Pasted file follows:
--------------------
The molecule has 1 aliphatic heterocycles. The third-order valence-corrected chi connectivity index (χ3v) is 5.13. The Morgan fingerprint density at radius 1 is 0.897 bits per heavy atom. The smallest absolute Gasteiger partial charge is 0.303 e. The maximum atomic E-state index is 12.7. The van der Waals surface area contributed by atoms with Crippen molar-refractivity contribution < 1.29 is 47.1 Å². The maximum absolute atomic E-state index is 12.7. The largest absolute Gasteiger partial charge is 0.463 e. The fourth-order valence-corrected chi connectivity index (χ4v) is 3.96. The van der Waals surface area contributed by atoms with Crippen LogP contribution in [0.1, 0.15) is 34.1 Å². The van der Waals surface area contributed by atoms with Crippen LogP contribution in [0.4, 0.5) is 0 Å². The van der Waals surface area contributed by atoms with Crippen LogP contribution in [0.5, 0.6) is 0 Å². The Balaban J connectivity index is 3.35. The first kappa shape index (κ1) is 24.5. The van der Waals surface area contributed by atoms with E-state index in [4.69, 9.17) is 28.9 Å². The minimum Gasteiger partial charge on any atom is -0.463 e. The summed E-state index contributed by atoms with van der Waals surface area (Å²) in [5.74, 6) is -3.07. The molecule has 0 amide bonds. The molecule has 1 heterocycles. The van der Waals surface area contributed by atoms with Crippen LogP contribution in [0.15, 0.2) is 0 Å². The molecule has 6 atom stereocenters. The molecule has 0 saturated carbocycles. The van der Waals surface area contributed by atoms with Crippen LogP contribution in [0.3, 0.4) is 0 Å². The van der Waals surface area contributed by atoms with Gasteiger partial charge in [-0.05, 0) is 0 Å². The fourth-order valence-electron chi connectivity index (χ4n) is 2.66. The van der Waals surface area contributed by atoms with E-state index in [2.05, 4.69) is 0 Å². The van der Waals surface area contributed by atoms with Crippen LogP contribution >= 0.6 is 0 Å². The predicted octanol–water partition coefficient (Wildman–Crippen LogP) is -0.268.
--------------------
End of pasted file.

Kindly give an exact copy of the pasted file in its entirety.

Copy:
The molecule has 1 aliphatic heterocycles. The third-order valence-corrected chi connectivity index (χ3v) is 5.13. The Morgan fingerprint density at radius 1 is 0.897 bits per heavy atom. The smallest absolute Gasteiger partial charge is 0.303 e. The maximum atomic E-state index is 12.7. The van der Waals surface area contributed by atoms with Crippen molar-refractivity contribution < 1.29 is 47.1 Å². The maximum absolute atomic E-state index is 12.7. The largest absolute Gasteiger partial charge is 0.463 e. The fourth-order valence-corrected chi connectivity index (χ4v) is 3.96. The van der Waals surface area contributed by atoms with Crippen LogP contribution in [0.1, 0.15) is 34.1 Å². The van der Waals surface area contributed by atoms with Crippen LogP contribution in [0.4, 0.5) is 0 Å². The van der Waals surface area contributed by atoms with Crippen LogP contribution in [0.5, 0.6) is 0 Å². The Balaban J connectivity index is 3.35. The first kappa shape index (κ1) is 24.5. The van der Waals surface area contributed by atoms with E-state index in [4.69, 9.17) is 28.9 Å². The minimum Gasteiger partial charge on any atom is -0.463 e. The summed E-state index contributed by atoms with van der Waals surface area (Å²) in [5.74, 6) is -3.07. The molecule has 0 amide bonds. The molecule has 1 heterocycles. The van der Waals surface area contributed by atoms with Crippen LogP contribution in [0.15, 0.2) is 0 Å². The molecule has 6 atom stereocenters. The molecule has 0 saturated carbocycles. The van der Waals surface area contributed by atoms with Crippen LogP contribution in [0.3, 0.4) is 0 Å². The van der Waals surface area contributed by atoms with Gasteiger partial charge in [-0.05, 0) is 0 Å². The fourth-order valence-electron chi connectivity index (χ4n) is 2.66. The van der Waals surface area contributed by atoms with E-state index in [2.05, 4.69) is 0 Å². The van der Waals surface area contributed by atoms with Crippen LogP contribution >= 0.6 is 0 Å². The predicted octanol–water partition coefficient (Wildman–Crippen LogP) is -0.268.